by Gregory Micallef
Time to read: 6 minutes

For those whose workplace would normally be the office, going ‘back to work’ after remote working during the pandemic has its own challenges.

Of course, now that lockdown 2.0 is underway, we’re once again being told to work from home until 2nd December. However, on the assumption that we will eventually be able to return to the office, here is a checklist for re-opening safely.

1. New rules to protect physical & financial health

The return to the office requires new rules and what some call Pandemic Management Protocols (PMPs) that can help maintain a safe office environment for all and avoid the kind of critical risks that could lead to regulatory action, lawsuits, and could threaten the financial (as well as the physical) health aspects of a business. For the time being, and as suggested by Forrester Research, weaknesses, threats and risks that businesses need to consider in their planning include:

  • Changes in the behaviours and attitudes of their customers and staff.
  • Changes in supply chains and customers – some of those businesses may not exist or may cut back on or change their orders and/or new suppliers may need to be sourced or contacts may have changed.
  • The risks posed by an economic recession.
  • The risks of a second wave and the need to re-organise in the event of the effects of local lockdowns on regional offices/branches of the business.
  • The increase in costs for re-opening offices, re-organising the workplace and resources, increased cleaning, the costs and operation of any screening equipment e.g. temperature screening, and the costs of providing hand sanitiser, masks plus safety labelling and signage.

Other potential legal risks to consider include:

  • Making employees return before they are ready
  • Discriminating between employees e.g. on age, gender, or health grounds.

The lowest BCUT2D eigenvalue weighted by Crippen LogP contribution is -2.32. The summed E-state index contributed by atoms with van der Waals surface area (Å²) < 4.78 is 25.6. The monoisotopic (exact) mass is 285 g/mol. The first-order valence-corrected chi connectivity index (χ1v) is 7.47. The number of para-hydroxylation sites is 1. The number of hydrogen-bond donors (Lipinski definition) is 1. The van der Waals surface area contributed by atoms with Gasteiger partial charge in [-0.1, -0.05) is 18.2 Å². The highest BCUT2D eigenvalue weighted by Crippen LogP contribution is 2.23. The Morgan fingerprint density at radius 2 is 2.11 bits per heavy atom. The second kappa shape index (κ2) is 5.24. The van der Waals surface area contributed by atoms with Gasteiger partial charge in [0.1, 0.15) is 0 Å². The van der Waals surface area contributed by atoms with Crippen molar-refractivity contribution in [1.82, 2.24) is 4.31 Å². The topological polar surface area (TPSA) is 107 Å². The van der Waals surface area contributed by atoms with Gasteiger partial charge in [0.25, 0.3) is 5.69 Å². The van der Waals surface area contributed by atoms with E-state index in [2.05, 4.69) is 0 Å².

• Violating privacy and security rights of employees and customers e.g. as more contact details are collected or failing to address the risk of increased cyber-attacks as cybercriminals may have taken advantage of remote working and any return to work confusion.

Pandemic Management Protocols (PMPs) help maintain a safe office environment for all, avoiding critical risks that could lead to regulatory action and lawsuits,  threatening the financial  health of a business

2. Cleaning

One of the first issues that springs to mind is the organisation and the cleanliness of the physical office environment. After an initial deep clean e.g. by professional deep cleaning (fogging) specialists, there may need to be subsequent deep cleaning if any staff test positive.  New COVID-safe cleaning regimes need to be established (particularly targeting contact points in the building) and hand sanitiser needs to be provided at key points in the office. Assessments that may be needed before a workplace return could include:

  • Conducting new Health and Safety risk assessments, taking the COVID-19 risk into account.
  • Checking whether ‘clocking in’ can be done online or by another non-contact, safe method.
  • Whether (and how) physical meeting rooms can be used and the arrangements regarding lifts.
  • Toilets are likely to need more rigorous and frequent cleaning, with the addition of more sanitiser and labelling.

3. Screens, notices, labelling & directions

Any screens, new layouts, and directions for movement flow (customers and staff) need to be installed, made clear, tested, and labelled.  Safety labelling needs to be posted and maintained around the work premises with responsibility allocated to relevant staff members.

4. Staffing & policies

Policies that need to be considered/changed and communicated for the return to work include time arrivals and lateness, working at home and mobile working.

For many businesses, it may be a case of organising new rotas for a staged recovery which could mean staggered work times for staff to maintain social distancing. Staff will also need to be told how to report Covid-19 related issues.

Other assessments and checks will need to include: